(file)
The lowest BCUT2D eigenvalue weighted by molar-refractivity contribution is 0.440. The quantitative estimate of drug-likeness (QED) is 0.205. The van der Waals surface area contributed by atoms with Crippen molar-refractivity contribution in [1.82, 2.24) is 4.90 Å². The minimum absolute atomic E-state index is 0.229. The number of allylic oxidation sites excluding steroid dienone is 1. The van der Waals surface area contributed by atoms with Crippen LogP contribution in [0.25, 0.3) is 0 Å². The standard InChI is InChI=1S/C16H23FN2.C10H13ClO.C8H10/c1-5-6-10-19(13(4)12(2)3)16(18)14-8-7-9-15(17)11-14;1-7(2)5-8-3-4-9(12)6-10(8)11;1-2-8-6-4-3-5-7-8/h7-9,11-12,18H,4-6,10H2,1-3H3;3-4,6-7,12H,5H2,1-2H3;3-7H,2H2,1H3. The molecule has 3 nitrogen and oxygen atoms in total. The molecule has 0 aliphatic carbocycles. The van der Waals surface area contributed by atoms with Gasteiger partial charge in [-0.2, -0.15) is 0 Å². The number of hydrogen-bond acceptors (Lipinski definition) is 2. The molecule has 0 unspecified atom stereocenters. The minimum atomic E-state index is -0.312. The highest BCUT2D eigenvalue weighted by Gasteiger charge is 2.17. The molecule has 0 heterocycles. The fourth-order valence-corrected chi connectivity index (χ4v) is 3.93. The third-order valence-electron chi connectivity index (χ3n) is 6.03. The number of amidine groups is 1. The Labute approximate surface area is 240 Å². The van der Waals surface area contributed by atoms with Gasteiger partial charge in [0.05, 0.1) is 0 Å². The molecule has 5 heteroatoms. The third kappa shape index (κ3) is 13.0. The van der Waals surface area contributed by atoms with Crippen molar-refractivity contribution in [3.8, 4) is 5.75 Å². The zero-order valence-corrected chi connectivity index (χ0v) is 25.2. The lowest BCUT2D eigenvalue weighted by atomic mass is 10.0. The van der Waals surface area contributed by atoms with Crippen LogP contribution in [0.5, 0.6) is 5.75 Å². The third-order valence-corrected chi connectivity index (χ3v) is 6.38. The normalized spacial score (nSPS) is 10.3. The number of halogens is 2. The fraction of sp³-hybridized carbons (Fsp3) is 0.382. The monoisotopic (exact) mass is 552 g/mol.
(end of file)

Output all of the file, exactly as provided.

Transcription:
The lowest BCUT2D eigenvalue weighted by molar-refractivity contribution is 0.440. The quantitative estimate of drug-likeness (QED) is 0.205. The van der Waals surface area contributed by atoms with Crippen molar-refractivity contribution in [1.82, 2.24) is 4.90 Å². The minimum absolute atomic E-state index is 0.229. The number of allylic oxidation sites excluding steroid dienone is 1. The van der Waals surface area contributed by atoms with Crippen LogP contribution in [0.25, 0.3) is 0 Å². The standard InChI is InChI=1S/C16H23FN2.C10H13ClO.C8H10/c1-5-6-10-19(13(4)12(2)3)16(18)14-8-7-9-15(17)11-14;1-7(2)5-8-3-4-9(12)6-10(8)11;1-2-8-6-4-3-5-7-8/h7-9,11-12,18H,4-6,10H2,1-3H3;3-4,6-7,12H,5H2,1-2H3;3-7H,2H2,1H3. The molecule has 3 nitrogen and oxygen atoms in total. The molecule has 0 aliphatic carbocycles. The van der Waals surface area contributed by atoms with Gasteiger partial charge in [-0.2, -0.15) is 0 Å². The number of hydrogen-bond acceptors (Lipinski definition) is 2. The molecule has 0 unspecified atom stereocenters. The minimum atomic E-state index is -0.312. The highest BCUT2D eigenvalue weighted by Gasteiger charge is 2.17. The molecule has 0 heterocycles. The fourth-order valence-corrected chi connectivity index (χ4v) is 3.93. The third-order valence-electron chi connectivity index (χ3n) is 6.03. The number of amidine groups is 1. The Labute approximate surface area is 240 Å². The van der Waals surface area contributed by atoms with Gasteiger partial charge in [0.05, 0.1) is 0 Å². The molecule has 5 heteroatoms. The third kappa shape index (κ3) is 13.0. The van der Waals surface area contributed by atoms with Crippen molar-refractivity contribution in [3.8, 4) is 5.75 Å². The zero-order valence-corrected chi connectivity index (χ0v) is 25.2. The lowest BCUT2D eigenvalue weighted by atomic mass is 10.0. The van der Waals surface area contributed by atoms with Crippen LogP contribution in [0.5, 0.6) is 5.75 Å². The third-order valence-corrected chi connectivity index (χ3v) is 6.38. The normalized spacial score (nSPS) is 10.3. The number of halogens is 2. The fraction of sp³-hybridized carbons (Fsp3) is 0.382. The monoisotopic (exact) mass is 552 g/mol.